martes, 28 de junio de 2011

Fotografía antigua Segunda Guerra Mundial. Carteles Nazis

Una de las web más interesantes sobre fotografía antigua del siglo XX es la de la revista Life dada la calidad de sus fotógrafos y la diversidad de los temas que ha tratado a lo largo de su historia.
Su web permite suscribirnos a mails que nos presentan selecciones fotográficas de diferentes temas.
En esta semana uno de estos temas que  invita a recordar Life es


Es decir fotografías de posters alemanes de propaganda

.........For centuries, graphically compelling posters, flyers, handbills and other printed materials have been among the quickest, cheapest methods for spreading one's message. In the run-up to World War II, and well into the war years themselves, posters in Germany and leaflets air-dropped on Allied troops trumpeted the strength of the Reich's military and -- for Nazis, at least -- the self-evident rightness of the cause..............

Pues bien viendo esto  me acorde que yo tengo una foto de este tema
Esta foto, dramática, nos muestra la boda por poderes de un soldado que esta en el frente. 
El asiento vacío y, sobre todo, la imponente y tétrica imagen del oficiante de la ceremonia-oficial alemán- expresan de manera especialmente dura lo que significa una guerra, la de aquellos que luchan por sobrevivir en el frente recordando a aquellas personas amadas que se encuentran, esperan, a seguro en la retaguardia.
Texto al dorso

The german sldier is in the front. The german girl is left at home. Leave to marry cannot be obtained.So the couple are " farngatraut", married from the distance.Sad symbolism of this ceremony typifies the whole Nazi spirit. The soldier is married by military authority. The bride's place is taken by a bouquet whichs looks like a  funeral wreath. The bride is married by civil authority. The groom at the ceremony is represented bya German steel helmet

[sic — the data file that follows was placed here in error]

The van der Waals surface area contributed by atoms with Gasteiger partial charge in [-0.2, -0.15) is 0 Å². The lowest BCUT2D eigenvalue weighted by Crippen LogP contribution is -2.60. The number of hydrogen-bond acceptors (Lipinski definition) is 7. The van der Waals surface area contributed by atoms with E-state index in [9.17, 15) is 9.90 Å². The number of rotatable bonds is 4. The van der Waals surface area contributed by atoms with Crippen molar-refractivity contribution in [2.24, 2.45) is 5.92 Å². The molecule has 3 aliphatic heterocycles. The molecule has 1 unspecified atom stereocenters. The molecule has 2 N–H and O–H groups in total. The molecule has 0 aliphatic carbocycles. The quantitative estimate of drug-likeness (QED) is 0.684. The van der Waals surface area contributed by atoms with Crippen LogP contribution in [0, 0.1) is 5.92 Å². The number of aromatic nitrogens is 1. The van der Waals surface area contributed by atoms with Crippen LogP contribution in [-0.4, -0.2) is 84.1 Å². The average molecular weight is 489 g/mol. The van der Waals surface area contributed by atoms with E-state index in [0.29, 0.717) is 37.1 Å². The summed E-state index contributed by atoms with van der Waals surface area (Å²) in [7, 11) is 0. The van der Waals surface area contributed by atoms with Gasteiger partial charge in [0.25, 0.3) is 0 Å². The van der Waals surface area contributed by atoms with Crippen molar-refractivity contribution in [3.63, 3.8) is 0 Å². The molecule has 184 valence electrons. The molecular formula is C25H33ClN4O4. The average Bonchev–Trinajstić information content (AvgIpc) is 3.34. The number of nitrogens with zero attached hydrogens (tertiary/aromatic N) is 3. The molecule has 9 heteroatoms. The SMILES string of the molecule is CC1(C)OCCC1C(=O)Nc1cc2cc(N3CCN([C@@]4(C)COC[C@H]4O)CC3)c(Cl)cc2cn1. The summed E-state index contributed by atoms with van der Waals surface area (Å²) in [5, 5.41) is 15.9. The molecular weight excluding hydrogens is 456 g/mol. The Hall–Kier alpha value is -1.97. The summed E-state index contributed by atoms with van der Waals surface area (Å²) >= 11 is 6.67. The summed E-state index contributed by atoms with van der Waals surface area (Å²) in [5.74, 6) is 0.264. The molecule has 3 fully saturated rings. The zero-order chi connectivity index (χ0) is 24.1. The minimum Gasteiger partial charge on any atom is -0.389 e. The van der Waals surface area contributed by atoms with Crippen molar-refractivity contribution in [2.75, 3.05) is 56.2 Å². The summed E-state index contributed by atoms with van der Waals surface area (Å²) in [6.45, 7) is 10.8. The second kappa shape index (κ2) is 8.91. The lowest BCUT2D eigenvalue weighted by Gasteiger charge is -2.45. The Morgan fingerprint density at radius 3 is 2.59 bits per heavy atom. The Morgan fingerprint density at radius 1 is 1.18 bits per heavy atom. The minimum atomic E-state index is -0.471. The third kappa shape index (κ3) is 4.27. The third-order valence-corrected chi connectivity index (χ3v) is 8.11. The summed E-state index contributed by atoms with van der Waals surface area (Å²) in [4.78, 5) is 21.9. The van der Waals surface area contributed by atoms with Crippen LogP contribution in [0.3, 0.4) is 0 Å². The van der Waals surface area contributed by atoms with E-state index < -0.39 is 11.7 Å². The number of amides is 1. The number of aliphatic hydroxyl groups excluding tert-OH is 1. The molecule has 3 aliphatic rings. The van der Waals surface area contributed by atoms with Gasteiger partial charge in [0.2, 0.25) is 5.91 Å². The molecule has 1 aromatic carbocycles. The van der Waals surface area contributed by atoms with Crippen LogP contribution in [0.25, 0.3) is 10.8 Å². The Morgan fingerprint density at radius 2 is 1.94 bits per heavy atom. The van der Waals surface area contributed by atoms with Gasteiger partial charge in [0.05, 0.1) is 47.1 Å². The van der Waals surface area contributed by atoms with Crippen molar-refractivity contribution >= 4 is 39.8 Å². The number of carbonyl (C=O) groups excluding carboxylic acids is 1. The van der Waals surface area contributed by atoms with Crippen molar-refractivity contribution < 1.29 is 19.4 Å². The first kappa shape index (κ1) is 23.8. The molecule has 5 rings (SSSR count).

“British Official photograph” photographs are divided into different series.
Each photograph has a title and a legend at the back that describes the image and a number always prefixed with a letter.
The letter/s are:

E series photographs (British Army in North Africa and the Middle East) were taken by: No. 1 Army Film and Photographic Unit
BU and B series photographs (Allied forces in North West Europe) were taken by: No. 5 Army Film and Photographic Unit
SE series (Allied forces in South East Asia) photographs were taken by: No. 9 Army Film and Photographic Unit
  • H series (British Army in Britain) photographs were taken by War Office Official Photographers.
  • A series (Admiralty Official Collection) photographs were taken by Royal Navy Official Photographers
  • C series (Air Ministry Official Collection) photographs were taken by Royal Air Force Official Photographers
  • GM series (British forces in Gibraltar and Malta) photographs were taken by War Office Official Photographers.
     

  • Some photographer’s names of these photographs shown here are:

    Capt. Horton, Capt. Keating, Lt. Cash, Sgt. Flack, Lt. C. J. Ware, Sgt. Laing, Lt. Spender, Lt. Taylor, Sgt. Oakes, Capt. d'Eyncourt, Lt. D. C. Oulds, Sgt. Midgley, Lt. O'Brien, Capt. Gade, Lt. L. Pelman, Sub Lt. D. W. Cooksey, Lt. Vanderson & Sgts. Chetwyn, R.H. Morris & G. Morris, Lts. McLaren & Mayne & Sgt. Slade, Sgt. Morris, Lt. J. E. RussellSgt. J. Deakin, Sgt. Taylor, No 9 Army Film & Photographic Unit, Sgt. Chetwyn, Lt R G G Coote.
     

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